In traditional management literature, companies are often considered a machine. It needs clearly defined processes, and everyone in the team has to fulfill a specific function. Frederic Laloux describes this as the orange stage, emerging from a modern, performance-oriented worldview.

As the CEO, I have the responsibility to coordinate things. If something goes wrong, I have to fix the machine. I’m fine with the processes. I like it when things are well organized. It meets my need for security. What didn’t work for me was the idea that I thought I had to take full responsibility as the CEO if something went wrong and was solely responsible for fixing it.

In hindsight, I know that, in the role of the CEO, I can’t know all by myself what’s best for the company. The team knows that much better.

Green: The Organization as a Family

I doubted myself as a “manager” and entrepreneur. The way I thought I had to run a company just didn’t suit me. I was close to giving up. This inner conflict was leading us into a downturn, and we announced to the team that we wanted to close the business.

Instead of closing, we scaled down to a team of four. With this size, we were agile and didn’t need much structure nor management.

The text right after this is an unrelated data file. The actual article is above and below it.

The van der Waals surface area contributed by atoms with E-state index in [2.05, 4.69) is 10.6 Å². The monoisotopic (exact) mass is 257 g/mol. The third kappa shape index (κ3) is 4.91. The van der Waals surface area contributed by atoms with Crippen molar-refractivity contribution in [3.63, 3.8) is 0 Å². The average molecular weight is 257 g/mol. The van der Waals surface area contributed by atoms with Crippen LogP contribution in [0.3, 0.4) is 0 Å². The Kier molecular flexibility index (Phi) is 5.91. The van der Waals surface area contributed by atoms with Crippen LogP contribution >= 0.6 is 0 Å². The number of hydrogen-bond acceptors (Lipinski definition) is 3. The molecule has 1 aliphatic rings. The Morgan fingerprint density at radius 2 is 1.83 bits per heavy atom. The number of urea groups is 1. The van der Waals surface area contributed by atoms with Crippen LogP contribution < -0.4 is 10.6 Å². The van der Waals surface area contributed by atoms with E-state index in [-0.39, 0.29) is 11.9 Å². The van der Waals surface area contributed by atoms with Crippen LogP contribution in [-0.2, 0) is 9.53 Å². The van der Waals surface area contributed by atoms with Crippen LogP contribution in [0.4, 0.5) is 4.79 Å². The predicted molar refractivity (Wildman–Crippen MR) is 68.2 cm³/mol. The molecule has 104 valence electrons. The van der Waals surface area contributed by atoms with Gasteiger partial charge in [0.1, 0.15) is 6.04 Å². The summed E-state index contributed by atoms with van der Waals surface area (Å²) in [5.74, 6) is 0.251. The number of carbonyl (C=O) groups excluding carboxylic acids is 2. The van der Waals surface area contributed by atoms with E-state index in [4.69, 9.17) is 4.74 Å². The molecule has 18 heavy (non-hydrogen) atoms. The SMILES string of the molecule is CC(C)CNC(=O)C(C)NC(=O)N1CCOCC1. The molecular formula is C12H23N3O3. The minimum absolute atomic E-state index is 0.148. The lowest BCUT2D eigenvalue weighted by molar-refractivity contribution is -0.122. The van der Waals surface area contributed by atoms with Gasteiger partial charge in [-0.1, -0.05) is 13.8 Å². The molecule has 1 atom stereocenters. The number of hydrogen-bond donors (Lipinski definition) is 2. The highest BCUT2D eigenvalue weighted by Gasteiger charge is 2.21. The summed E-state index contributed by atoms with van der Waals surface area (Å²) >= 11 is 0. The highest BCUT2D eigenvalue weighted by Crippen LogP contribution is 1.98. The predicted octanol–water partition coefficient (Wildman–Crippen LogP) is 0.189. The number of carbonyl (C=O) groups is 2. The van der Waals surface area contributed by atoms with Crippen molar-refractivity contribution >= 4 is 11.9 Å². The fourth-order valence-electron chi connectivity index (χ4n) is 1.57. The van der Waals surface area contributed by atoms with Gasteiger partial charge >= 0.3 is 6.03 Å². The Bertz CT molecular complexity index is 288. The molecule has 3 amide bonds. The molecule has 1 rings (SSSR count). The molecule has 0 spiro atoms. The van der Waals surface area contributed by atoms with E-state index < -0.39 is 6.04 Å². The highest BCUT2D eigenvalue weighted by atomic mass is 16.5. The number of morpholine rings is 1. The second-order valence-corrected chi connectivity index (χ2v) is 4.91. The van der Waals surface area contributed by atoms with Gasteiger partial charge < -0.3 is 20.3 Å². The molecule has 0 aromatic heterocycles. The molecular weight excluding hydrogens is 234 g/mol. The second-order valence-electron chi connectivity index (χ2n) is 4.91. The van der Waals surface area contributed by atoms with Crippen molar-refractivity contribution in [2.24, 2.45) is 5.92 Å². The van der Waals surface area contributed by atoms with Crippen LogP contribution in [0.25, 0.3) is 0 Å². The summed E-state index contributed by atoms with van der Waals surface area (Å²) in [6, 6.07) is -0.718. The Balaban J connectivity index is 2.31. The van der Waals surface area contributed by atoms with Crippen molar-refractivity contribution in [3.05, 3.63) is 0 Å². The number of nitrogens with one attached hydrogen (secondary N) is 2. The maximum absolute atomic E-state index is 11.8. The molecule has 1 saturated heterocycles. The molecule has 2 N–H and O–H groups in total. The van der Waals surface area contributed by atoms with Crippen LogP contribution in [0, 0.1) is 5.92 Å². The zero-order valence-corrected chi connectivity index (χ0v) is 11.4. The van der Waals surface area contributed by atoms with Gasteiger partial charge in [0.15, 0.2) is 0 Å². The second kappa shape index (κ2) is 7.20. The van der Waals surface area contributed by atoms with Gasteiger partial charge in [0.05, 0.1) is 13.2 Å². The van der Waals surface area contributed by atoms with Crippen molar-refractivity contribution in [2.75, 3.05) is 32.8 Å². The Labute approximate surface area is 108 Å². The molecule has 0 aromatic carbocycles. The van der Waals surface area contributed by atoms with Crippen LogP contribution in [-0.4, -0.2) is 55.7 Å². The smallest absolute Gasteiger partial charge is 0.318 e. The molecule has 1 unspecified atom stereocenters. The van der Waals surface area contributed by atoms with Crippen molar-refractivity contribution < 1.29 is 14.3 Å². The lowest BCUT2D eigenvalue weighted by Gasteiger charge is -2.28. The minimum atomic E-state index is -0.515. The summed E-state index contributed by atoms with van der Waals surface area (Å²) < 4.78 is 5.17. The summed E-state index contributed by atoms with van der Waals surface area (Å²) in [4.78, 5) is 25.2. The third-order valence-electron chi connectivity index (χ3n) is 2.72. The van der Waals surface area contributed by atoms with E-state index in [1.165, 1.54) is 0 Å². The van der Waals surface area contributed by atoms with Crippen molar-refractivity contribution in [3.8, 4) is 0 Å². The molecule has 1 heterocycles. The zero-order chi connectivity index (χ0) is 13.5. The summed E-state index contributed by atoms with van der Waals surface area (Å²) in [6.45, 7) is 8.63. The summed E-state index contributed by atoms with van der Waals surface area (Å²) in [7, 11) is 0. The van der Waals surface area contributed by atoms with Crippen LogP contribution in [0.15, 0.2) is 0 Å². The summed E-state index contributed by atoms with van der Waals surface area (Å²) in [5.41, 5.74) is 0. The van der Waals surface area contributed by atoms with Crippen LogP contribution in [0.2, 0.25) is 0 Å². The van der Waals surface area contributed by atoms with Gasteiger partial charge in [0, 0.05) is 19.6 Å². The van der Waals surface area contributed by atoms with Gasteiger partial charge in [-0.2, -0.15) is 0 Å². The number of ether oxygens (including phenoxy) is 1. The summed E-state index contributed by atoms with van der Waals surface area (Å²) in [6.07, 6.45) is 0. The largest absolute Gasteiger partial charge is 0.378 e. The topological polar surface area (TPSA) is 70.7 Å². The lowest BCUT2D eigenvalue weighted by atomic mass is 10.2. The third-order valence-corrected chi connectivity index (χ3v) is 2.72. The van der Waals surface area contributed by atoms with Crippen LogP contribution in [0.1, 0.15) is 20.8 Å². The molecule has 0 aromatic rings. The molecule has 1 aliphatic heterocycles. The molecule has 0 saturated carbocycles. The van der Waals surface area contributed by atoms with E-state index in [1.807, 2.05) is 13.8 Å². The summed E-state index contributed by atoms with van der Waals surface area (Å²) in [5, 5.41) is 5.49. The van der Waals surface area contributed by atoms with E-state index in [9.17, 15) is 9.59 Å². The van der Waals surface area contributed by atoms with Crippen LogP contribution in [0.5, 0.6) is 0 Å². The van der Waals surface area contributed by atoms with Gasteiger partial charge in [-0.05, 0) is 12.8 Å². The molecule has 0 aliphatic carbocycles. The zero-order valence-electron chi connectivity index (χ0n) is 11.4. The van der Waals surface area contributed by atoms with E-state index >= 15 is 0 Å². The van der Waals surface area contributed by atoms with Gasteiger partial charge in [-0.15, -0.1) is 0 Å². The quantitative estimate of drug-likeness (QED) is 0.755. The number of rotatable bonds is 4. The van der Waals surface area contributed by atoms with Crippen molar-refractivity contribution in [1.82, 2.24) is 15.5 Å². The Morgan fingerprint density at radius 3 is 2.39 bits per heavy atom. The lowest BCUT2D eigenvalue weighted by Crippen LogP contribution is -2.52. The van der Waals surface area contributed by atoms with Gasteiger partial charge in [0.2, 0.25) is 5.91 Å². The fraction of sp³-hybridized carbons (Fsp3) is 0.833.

We made it through the valley, and after a year, things have been picking up again. This time it was different. The machine metaphor didn’t work for us, so we unconsciously went back to the family model. We are a family run business, after all.

Frederic Laloux describes this with the green stage, which is based on a postmodern, pluralistic worldview. I felt much better; it was my comfort zone. Flat hierarchies released some of the burdens I felt before in the role of the CEO. Our team trusted me, and this has helped me to overcome my self-doubts.

Happiness was one of our core values, and the well being of each team member was important to us.

Old Problems, New Ideas

We were growing again, and with the growing team, the old problems came back. Soon, we’ve been overstrained, and our highly valued happiness was in danger of being lost.

During this time, in the role of the CEO, I considered myself a service agent. It was my job to serve the team and remove all their impediments so that they could work effectively. That worked quite well, as long as everyone knew what needed to be done. However, there was a lack of orientation, and the anti-authoritarian attitude was leading us into chaos. That was slowing down our growth again. We didn’t know how to make decisions effectively, so we avoided them.